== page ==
The U.K had previously opposed the ban, but after other members expressed their disagreement, it was finally implemented across the EU. Supporters of the pesticide ban include academics and green campaigners. They believe that the U.K.'s decision is a strong indication that the government still prioritizes the protection of the environment even after the Brexit.
Michael Gove, Secretary of State for Environment, Food and Rural Affairs, said that the threat of these pesticides to bees and other insects such as butterflies are "greater than previously understood."
These bee-killing pesticides are called neo-nicotinoids or "neo-nics" which are used in sprays and coatings on seeds to kill sap-sucking weevils and aphids. The European Commission (EC) proposed a ban on three neo-nicotinoids on flowering crops such as rapeseed oil in 2013 because of the risks to bee population.
Gove was "deeply concerned" after a recent study into the health of some insect populations revealed that 75 percent of flying insects in Germany had disappeared. He believes that the weight of the evidence will convince the U.K. to back a new proposal by the EC to extend the ban to non-flowering crops such as wheat and sugar beets. According to him, all evidence points to "extensive and permanent effects on bee populations" if they do not act on this threat.
"That is not a risk I am prepared to take, so the U.K. will be supporting further restrictions on neo-nicotinoids. Unless the evidence base changes again, the Government will keep these restrictions in place after we have left the EU," said Gove.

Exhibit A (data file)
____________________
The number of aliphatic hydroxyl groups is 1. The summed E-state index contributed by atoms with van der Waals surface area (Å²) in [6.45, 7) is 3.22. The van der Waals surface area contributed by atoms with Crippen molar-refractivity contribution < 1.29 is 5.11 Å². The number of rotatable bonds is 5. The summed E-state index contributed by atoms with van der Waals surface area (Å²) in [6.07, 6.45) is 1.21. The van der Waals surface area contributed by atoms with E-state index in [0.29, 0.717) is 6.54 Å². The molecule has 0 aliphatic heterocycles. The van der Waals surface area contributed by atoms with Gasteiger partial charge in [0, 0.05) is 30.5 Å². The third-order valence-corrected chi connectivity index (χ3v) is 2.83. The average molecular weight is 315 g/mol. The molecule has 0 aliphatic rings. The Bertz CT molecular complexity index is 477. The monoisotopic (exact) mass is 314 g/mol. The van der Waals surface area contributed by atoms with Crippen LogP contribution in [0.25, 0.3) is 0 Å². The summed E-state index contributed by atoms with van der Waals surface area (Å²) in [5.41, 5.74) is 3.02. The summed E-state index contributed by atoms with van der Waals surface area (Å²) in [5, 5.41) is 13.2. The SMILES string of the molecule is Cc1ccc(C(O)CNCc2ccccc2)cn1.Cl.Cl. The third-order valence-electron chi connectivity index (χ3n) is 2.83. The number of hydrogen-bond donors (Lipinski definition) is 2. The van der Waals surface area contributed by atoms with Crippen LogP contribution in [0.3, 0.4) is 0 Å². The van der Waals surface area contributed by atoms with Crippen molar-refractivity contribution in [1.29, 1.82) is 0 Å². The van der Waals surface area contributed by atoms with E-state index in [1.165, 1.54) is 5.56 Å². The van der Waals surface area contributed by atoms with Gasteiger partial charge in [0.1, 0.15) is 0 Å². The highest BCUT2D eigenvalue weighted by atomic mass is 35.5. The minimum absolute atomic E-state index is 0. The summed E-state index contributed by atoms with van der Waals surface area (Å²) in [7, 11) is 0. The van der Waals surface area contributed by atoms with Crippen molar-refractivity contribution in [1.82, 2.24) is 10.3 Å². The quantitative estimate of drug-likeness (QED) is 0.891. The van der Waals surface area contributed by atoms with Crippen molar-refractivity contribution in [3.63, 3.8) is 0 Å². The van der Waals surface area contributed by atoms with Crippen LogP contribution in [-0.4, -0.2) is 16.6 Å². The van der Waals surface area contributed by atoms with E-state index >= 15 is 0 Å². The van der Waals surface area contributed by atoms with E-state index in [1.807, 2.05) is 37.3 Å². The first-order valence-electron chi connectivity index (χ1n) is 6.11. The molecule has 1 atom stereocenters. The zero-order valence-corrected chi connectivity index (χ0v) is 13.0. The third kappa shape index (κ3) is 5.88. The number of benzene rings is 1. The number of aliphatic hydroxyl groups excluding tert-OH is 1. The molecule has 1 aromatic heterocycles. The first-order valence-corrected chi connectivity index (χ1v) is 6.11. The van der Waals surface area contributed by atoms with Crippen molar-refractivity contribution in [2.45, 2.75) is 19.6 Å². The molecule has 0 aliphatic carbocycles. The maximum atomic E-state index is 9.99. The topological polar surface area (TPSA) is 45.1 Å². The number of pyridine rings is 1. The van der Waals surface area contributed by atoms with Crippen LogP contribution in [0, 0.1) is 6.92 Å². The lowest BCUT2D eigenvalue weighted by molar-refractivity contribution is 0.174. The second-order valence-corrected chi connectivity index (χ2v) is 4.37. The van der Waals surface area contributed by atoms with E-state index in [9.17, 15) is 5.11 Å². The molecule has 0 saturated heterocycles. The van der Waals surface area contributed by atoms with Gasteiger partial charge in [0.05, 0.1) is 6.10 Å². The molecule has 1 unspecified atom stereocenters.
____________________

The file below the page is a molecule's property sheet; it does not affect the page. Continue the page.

Increasing evidence shows that these pesticides harm the bees' ability to forage for food and to reproduce, greatly diminishing their numbers. Scientists discovered that 75 percent of the 198 honey samples they tested contained at least one of the neo-nicotinoid chemicals. The honey samples were collected from every continent except Antarctica. (Related: Beyond honey bees, neonicotinoid pesticides now found to be killing baby birds.)
Matt Shardlow, of insect conservation group Buglife, expressed his approval of the U.K.'s support of the ban: "We warmly welcome the U.K.'s change of position. Brexit will give the U.K. more control over the health of our ecosystems and it is essential in doing so that we apply the highest standards of care."
On the other hand, the National Farmers Union (NFU) criticized the government's decision. According to a spokesperson:
"Farmers are acutely aware that bees play a crucial role in food production. Farmers rely on bees to pollinate crops and have planted around 10,000 football pitches of flower habitat across the country to support a healthy bee population and give them a good home.
"We deeply regret the decision the Government has taken on this issue as we don't believe the evidence justifies this abrupt change in policy.
"We will continue to speak to the Government about how the impact of the decision can best be mitigated so that farmers can maintain sustainable and productive cropping systems."
Professor Lin Field, head of the crop protection department at Rothamsted Research, added that extending the ban to non-flowering crops could bring more harm than good for U.K. farmers. According to Field, the lack of alternative to neo-nics for controlling pests on other crops such as sugar beets and cereals could mean that these insects could develop resistance to other widely used insecticides.
The report was featured on the Daily Mail website.